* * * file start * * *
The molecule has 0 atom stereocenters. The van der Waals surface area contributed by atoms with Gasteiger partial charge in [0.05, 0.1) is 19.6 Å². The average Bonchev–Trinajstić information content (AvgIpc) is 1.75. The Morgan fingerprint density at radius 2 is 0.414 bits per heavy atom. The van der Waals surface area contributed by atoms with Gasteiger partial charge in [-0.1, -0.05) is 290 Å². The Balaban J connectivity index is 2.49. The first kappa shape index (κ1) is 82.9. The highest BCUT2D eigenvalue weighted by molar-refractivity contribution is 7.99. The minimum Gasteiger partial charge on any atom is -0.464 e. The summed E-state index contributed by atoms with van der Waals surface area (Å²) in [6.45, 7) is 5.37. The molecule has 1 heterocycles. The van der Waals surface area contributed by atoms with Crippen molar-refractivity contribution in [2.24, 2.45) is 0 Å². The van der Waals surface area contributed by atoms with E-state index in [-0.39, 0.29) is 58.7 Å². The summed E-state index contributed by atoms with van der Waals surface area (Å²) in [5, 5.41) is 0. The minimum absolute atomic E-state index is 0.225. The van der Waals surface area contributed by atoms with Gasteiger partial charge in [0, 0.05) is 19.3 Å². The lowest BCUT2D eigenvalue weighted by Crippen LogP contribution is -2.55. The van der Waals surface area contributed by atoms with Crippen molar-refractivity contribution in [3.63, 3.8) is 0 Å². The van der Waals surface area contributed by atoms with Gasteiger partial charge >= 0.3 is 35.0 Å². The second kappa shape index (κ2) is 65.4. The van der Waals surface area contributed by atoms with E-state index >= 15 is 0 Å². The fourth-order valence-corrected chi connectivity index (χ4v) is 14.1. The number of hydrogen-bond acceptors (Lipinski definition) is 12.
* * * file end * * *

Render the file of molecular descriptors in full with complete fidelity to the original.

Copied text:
The molecule has 0 atom stereocenters. The van der Waals surface area contributed by atoms with Gasteiger partial charge in [0.05, 0.1) is 19.6 Å². The average Bonchev–Trinajstić information content (AvgIpc) is 1.75. The Morgan fingerprint density at radius 2 is 0.414 bits per heavy atom. The van der Waals surface area contributed by atoms with Gasteiger partial charge in [-0.1, -0.05) is 290 Å². The Balaban J connectivity index is 2.49. The first kappa shape index (κ1) is 82.9. The highest BCUT2D eigenvalue weighted by molar-refractivity contribution is 7.99. The minimum Gasteiger partial charge on any atom is -0.464 e. The summed E-state index contributed by atoms with van der Waals surface area (Å²) in [6.45, 7) is 5.37. The molecule has 1 heterocycles. The van der Waals surface area contributed by atoms with Crippen molar-refractivity contribution in [2.24, 2.45) is 0 Å². The van der Waals surface area contributed by atoms with E-state index in [-0.39, 0.29) is 58.7 Å². The summed E-state index contributed by atoms with van der Waals surface area (Å²) in [5, 5.41) is 0. The minimum absolute atomic E-state index is 0.225. The van der Waals surface area contributed by atoms with Gasteiger partial charge in [0, 0.05) is 19.3 Å². The lowest BCUT2D eigenvalue weighted by Crippen LogP contribution is -2.55. The van der Waals surface area contributed by atoms with Crippen molar-refractivity contribution in [3.63, 3.8) is 0 Å². The van der Waals surface area contributed by atoms with Gasteiger partial charge >= 0.3 is 35.0 Å². The second kappa shape index (κ2) is 65.4. The van der Waals surface area contributed by atoms with E-state index >= 15 is 0 Å². The fourth-order valence-corrected chi connectivity index (χ4v) is 14.1. The number of hydrogen-bond acceptors (Lipinski definition) is 12.